The world doesn't sit still, and as you all know, neither do I. Each week I delve into 100-plus articles, economic forecasts, investment outlooks, financial reports, etc., all of which come to me through my own extensive network. My goal, of course, is to be constantly building on my own research, staying right on top of what's going on out there. This learning experience is a labor of love for me, and one I'm pleased to share with you through my Over My Shoulder service.
As I filter through my weekly reading, I pick out the 5-10 items that I think will be most important to your investments and money management. This research, compiled by my contacts, is generally information you will not come across in your own ongoing reading – and that's why I think you will find a subscription to Over My Shoulder very useful. Subscribers have given me very positive feedback, and I encourage you to join us in reading, thinking, and preparing for the events of 2013 – this most pivotal of years.
I will be in Palm Springs at the California Resource Investment Conference February 23-24. My good friend Grant Williams, who writes the blockbuster Things That Make You Go Hmmm… and the Mauldin Economics' Bull’s Eye Investor letter, will be there, as will the best resource investor I know, Rick Rule, along with my favorite data maven, Greg Weldon. There is a full two-day slate of speakers. The event is free to investors and is always fun, and it’s a great time of year to be in California (hate the pensions, love the weather). Come see us! You can read all about it and register at the Cambridge House website.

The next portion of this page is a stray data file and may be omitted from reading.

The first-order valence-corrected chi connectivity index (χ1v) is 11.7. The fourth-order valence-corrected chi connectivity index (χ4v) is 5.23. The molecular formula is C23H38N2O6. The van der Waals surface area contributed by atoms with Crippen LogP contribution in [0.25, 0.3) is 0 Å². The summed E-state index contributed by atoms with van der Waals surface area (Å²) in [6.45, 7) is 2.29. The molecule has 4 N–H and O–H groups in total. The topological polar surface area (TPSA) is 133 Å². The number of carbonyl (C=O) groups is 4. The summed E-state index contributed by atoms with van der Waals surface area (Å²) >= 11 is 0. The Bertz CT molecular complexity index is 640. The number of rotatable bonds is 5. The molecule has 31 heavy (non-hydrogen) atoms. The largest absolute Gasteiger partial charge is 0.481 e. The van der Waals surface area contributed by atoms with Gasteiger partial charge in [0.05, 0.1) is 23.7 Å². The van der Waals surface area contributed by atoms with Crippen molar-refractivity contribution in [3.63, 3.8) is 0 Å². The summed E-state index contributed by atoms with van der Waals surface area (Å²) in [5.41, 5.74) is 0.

I will be in Cafayate, Argentina in the middle of March, working on a book and relaxing a little while with my partners and friends at their resort. (If you are interested, you can come as well. Just click on this link.) In April, I will do a speech in Singapore and hope to take a few days off to visit Cambodia and Angkor Wat. My old friend Tony Sagami is planning to come over from Bangkok to show me around Cambodia.
It has been an emotional day for me. I attended the memorial for Chris Kyle, whom I wrote about last week. He is the former Navy SEAL and author of American Sniper who was tragically murdered last week. They had to hold the service in the Dallas Cowboys stadium. His casket rested on the star in the center of the field. I will never again be able to look at that star without thinking of him.
A remarkable number of former SEALs and other military attended, honoring a gentle man who is now legend. Hearing the stories from his comrades and friends made for the most moving memorial service I have ever attended. You can donate to a family trust fund being set up for his wife and two young children at Craft International.
Then I went to yet another funeral service, this one for an elderly relative, only a few miles away. The contrast in emotions was palpable. And then on the way home, I got a text from my daughter Melissa. Last year about this time she had her thyroid and some large tumors in her lymph nodes removed. They felt they got it all, and subsequent checkups seemed OK. But today they noticed some large lymph nodes in various parts of her chest and neck. They got her in to see her specialist on an hour’s notice, which seems fast. It could be just an infection, but more scans are now on order.
And now I face the joys of jury duty in a few hours, although no sane attorney would want me on a jury. At least I will get in some reading time, waiting for them to reject me. And with that I will hit the send button.
Your contemplating life more than usual analyst,